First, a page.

capital not only became a multi-purpose and homogeneous good, but also it could be treated
as a flow and, at the same time, as a stock. In this manner, the blessed "molasses" 
functioned like a "philosphers' stone" for orthodox economics: it converted into gold its 
unusable and used up theories and promised to give eternal life to the production 
function. However, Joan Robinson arrived to ruin the party. After her lapidary article 
nobody could allege lack of knowledge of the difficulties that encumbered this type of 
magical resource used to "simplify" reality.
     Yet let us return to the aggregation problem. We had seen that if indeed the labor 
factor could be apparently homogenized into "man-hours" the same could not be done 
with capital given that a basic term of commensurability for it did not even exist. Let us
illustrate by way of example. Suppose that we are in a bakery in which there is a 
computer and an oven. In this case the computer as much as the oven forms part of the 
capital of the enterprise yet they are not the same thing nor have the same price. 
Thereupon, if we assume (as the orthodox economists do) that there is a generic price "r" 
for the computer and the oven by the fact that they form part of the "capital" we are 
tacitly asserting that this capital is some type of homogeneous substance which can be 
added, subtracted and divided, when the fact is that, given their heterogeneity, 
this is not so: an oven divided into two is not an oven, nor even a capital good; half an 
oven plus half a computer is not a new machine.
     But there remains another option: to price in money each one of the elements that 
comprise the capital and later sum the quantities of money. "Eureka, we have found a 
method to homogenize and, therefore, to aggregate capital!" the orthodox economists will 
say. Yes, congratulations. The bad news is that this method of aggregating capital does 
not work being incorporated into a production function! In a production function one must 
include physical units or K and L, not sums of money. Furthermore,
this method of aggregation of capital can result in leading to many absurdities and 
contradictions. Let us imagine, for example, two identical enterprises with the same 
physical endowments of capital and labor, yet which are differentiated by the fact that 
one of them has paid a higher price than the other for the same machinery 
(capital). The stock of capital measured in money is greater in one than in the other: is 
it therefore more productive? Does that allow increasing the quantity of the product 
fabricated per hour? No. Ergo, monetary valorization alone does not allow solving the 
aggregation problem.
     Nevertheless, current microeconomic and macroeconomic texts keep speaking about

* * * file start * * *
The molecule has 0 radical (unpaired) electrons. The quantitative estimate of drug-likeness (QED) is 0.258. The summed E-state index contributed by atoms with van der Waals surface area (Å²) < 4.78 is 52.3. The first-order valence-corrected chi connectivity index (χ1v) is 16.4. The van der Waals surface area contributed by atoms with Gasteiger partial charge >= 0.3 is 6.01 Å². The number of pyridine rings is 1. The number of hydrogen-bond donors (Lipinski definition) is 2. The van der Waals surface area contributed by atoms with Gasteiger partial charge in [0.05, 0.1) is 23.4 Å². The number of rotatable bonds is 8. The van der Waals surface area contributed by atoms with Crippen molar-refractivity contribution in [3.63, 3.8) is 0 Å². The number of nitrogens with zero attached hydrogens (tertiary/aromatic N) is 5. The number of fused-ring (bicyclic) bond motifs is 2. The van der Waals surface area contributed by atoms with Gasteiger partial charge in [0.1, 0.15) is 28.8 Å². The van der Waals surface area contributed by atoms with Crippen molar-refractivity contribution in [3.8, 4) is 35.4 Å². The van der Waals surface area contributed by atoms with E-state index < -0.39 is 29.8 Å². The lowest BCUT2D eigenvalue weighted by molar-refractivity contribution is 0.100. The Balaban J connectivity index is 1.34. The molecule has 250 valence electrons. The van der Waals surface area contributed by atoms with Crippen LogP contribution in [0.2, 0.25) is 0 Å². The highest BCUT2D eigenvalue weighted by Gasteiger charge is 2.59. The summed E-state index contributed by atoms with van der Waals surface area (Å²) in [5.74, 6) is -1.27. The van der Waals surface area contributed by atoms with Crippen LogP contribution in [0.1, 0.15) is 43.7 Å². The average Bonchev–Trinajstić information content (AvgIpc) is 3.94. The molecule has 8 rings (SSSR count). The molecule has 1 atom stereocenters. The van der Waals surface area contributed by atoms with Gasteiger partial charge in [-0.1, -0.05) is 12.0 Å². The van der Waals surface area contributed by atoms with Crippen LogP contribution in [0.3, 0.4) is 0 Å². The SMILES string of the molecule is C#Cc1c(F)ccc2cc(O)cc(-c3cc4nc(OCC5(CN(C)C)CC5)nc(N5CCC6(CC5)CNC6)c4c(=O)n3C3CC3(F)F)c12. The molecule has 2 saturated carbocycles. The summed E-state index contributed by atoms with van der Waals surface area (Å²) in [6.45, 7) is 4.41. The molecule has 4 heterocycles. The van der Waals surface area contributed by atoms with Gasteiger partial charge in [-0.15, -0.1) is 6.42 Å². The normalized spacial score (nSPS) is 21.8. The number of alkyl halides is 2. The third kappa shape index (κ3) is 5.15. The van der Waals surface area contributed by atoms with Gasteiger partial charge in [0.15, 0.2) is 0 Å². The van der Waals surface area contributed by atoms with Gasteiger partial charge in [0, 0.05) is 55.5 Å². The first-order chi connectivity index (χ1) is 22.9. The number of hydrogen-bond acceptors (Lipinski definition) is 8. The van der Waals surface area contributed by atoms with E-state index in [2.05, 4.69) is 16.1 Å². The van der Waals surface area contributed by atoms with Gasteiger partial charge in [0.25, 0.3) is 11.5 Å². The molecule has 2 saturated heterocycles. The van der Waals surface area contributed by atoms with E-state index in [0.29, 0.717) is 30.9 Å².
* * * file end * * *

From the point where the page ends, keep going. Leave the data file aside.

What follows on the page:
capital as if treating a homogeneous and malleable substance; to capital can be added more
capital, a part can be removed and another added, and it keeps being capital. That deals 
with a lie. A lie upon which basis have been constructed very beautiful and sophisticated 
macroeconomic models (Solow's model, Ramsey's model, Diamond's model, Romer's model, et 
cetera). Yet a lie in the final account.

Murdered with its own sword: mathematics against the economic orthodoxy

     One of the things that the orthodox economists most treasure is the logical rigor of 
their theories, which they achieve, according to them, by means of the mathematization of 
all the economic analysis. "One must always use mathematics to be rigorous, one 
need never fall into discourse," they say.
     However, it is precisely in this respect that it becomes quite ironic the the Neo-
classical economist, who so insist on the use of mathematics to avoid logical fallacies, 
systematically evade the critiques which are made of the very logico-mathematical 
fundamentals of their theories. In order to see that, we return to the traditional 
Cambridge critique concerning the Neo-classical theory of capital. As we have seen, this 
critique was not limited to indicating that the Neo-classical assumptions were forcing 
reality but also--or better, above all--demonstrated that the orthodox theory of 
capital had internal inconsistencies. Nonetheless, the years have passed and, 
despite the vainglorious orthodoxy of "theoretic rigor," the question persists without 
     Next, given that in the Cambridge controversies we have an example of how mathematics
can be used to make logical fallacies evident, we shall present a simple demonstration of 
how the Neo-classical conception of capital is incoherent. In other words, we will kill 
the orthodox school with their own sword.
     With y the output per worker, k the capital per worker; r the 
interest rate for rental of capital; w the wages; and y = f(k) the per 
capita labor production function, we have:

               y = rk + w

Very well, taking the derivative, we have:

               dy = + k.dr + dw

And given that, in theory, "r" is equal to the marginal productivity of capital:

               r = dy / dk

From which, simplifying, we will have capital being defined as:

               k = - dw / dr.............................(1)